Academics have criticised the level of support student nurses get in the care of the dead, after Nursing Times revealed evidence suggesting over half of deceased hospital patients are not properly treated.
Principal teaching fellow at Warwick Medical School Jan Cooper said there was “very, very little attention given to the emotional impact” of last offices on new nurses who might never have seen a dead body before.
She has researched how student nurses are taught to deal with deceased patients and told Nursing Times students were uneasy with the way training in last offices tended to focus only on the practical procedures and ignored emotional issues.
“What my research found is that students didn’t like that; they really hated the de-personalisation; covering the head, taking off the ring and the wrapping up, the packaging, of the body,” Ms Cooper said.
“It’s very difficult because through last offices the patient is transformed from someone they cared for and knew to a corpse.”
Last week Nursing Times revealed hospital audits had found last offices procedures had not been carried out correctly in more than half of deaths.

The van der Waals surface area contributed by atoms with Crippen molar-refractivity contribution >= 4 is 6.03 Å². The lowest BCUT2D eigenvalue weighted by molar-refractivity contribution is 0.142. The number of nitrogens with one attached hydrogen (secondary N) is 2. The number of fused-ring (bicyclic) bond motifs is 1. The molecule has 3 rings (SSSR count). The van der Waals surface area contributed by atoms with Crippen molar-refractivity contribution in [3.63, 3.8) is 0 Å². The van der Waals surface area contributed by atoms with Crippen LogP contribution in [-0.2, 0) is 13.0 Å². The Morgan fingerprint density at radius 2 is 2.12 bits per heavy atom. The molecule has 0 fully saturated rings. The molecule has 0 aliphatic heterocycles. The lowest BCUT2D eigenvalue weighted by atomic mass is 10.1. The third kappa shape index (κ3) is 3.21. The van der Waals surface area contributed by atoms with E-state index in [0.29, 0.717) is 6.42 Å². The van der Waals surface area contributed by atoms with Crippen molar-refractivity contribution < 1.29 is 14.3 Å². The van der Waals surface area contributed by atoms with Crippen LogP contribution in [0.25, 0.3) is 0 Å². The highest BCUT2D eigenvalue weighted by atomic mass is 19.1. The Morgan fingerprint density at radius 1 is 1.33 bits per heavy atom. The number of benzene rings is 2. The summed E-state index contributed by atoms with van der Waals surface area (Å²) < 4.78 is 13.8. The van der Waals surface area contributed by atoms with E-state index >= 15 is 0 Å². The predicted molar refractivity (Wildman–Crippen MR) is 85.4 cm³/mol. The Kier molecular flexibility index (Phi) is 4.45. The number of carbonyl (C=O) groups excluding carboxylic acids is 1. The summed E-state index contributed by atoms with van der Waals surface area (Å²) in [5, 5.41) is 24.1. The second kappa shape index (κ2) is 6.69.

Head of nursing at the University of Birmingham Professor Collette Clifford told Nursing Times staff could be unrealistic about how much exposure to last offices a new nurse will have had in their training.
Portsmouth Hospitals NHS Trust’s induction programme for all new nurses covers last offices and means no newly qualified nurse is left to perform them without a senior colleague present.
Divisional senior nurse in medicine for older people Gill Gould said the main emotional problem nurses wanted addressed was the attitude of some porters.
She said: “Nurses were very distressed when they had cared for someone for a period of weeks and then the porters would come in and the patient was treated as if they didn’t exist.”
It is down to individual NHS employers to make sure their student nurses are trained in last offices as there is no national specification and universities set their own curriculums.
Council of Deans of Health director of policy Matthew Hamilton told Nursing Times: “Whilst not all pre-registration programmes will feature explicit modules on the last offices, theoretical and practical elements of this fundamental part of care will feature in many universities syllabi to enable them to practise with compassion, dignity and respect.”
Nursing Times practice content
Registering for free on nursingtimes.net gives you access to thousands of peer-reviewed articles that will help you improve your nursing practice.
After you register, you’ll have access to our practice archive, including all-time favourites such as: